Mental Health is one of the most important topics of discussion in recent times and rightfully so. As anyone working at home over the past 18 months can tell you, staring at the same four walls every day is not always good for the soul—or the mind. Those that were already working from home, such as remote PR professionals, were especially hard hit when the quarantine locked everything down; not only were they staying at home for work, but now they also couldn’t leave it for pleasure. That negatively impacted mental health for many.
Although restrictions are lifting, mental health should still be top of mind for remote PR professionals. Yes, that means taking better care of YOU and understanding how your actions can encourage others to protect your mental health as well.
Let’s face it, working remotely has some definite perks. For example, no one takes the last cup of coffee and leaves the pot on the burner, and no one’s around to pilfer your lunch or snacks. If you need to, you can roll out of bed at 8:50 am for a 9 am meeting and no one is the wiser. But although those that work mainly in an office environment think work from home is all about sweatpants and fuzzy slippers (Note: some days it is!), recent studies have shown that remote workers are actually more productive than those in an office setting.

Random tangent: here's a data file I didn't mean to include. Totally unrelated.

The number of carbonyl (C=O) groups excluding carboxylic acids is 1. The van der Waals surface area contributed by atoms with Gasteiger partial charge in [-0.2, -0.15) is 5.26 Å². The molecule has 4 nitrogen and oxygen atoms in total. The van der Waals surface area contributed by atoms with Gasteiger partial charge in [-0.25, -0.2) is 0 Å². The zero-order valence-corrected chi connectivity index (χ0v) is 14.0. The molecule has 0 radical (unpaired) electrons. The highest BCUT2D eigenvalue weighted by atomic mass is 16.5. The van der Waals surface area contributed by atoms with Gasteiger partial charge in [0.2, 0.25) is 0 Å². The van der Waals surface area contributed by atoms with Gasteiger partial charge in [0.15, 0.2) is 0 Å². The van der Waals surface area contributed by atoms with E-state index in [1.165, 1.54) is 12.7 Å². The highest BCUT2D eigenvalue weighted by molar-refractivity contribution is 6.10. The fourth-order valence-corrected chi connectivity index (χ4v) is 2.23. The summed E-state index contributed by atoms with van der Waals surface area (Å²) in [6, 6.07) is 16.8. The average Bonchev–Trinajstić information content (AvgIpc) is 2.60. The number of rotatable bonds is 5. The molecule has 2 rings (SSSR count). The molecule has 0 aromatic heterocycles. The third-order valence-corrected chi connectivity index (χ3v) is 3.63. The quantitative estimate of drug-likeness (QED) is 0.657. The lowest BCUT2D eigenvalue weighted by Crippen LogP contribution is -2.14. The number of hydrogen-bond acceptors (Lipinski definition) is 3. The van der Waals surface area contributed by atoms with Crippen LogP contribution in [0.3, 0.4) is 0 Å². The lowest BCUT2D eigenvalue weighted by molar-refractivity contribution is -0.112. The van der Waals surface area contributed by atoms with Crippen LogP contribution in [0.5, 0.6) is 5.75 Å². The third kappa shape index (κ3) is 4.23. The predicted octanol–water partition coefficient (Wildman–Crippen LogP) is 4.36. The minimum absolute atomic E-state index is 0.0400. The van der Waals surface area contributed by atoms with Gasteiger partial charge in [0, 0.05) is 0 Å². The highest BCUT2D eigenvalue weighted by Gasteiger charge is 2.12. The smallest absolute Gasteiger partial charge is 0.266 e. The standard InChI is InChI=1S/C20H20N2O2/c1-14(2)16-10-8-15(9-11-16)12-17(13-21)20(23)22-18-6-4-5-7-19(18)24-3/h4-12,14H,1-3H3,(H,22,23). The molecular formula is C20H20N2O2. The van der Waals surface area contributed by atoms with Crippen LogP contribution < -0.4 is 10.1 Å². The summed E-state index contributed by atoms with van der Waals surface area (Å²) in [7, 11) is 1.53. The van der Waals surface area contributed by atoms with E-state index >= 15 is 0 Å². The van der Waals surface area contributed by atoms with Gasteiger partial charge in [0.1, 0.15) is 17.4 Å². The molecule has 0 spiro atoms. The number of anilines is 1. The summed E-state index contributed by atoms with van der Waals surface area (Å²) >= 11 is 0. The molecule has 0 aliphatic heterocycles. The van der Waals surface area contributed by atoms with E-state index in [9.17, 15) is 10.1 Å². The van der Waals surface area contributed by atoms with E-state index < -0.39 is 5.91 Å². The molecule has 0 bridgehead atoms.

But it definitely takes some work to get to a place where working remotely and mental health are well balanced. Working at home, and across the multiple clients remote PR professionals usually juggle, can have its downsides as well. The onus is on you to fix this by setting clear boundaries with your clients about both your expectations and theirs. After all, being “always on” can wreak havoc with your mental health. Limit how much time you spend checking your emails and Slack during post-working hours to ensure you’re not always on.
Having clear guidelines for when it’s time to work and when it’s time to call it a day helps many remote PR professionals maintain a better work-life balance. You need to balance productivity with self-care; otherwise, you risk burning out. So, turn off the cell phone, shut down the email and take notes. Here are some proven tips that can make your days a bit easier, while putting you on the path to positive mental health.
What are your favorite ways to reduce stress when you’re working at home permanently? Want to learn more about the value of improving your mental health? And of course, conduct better searches for contract, full time and part-time PR and Communications jobs? Sign up for a free trial at RemotePRJobs.com.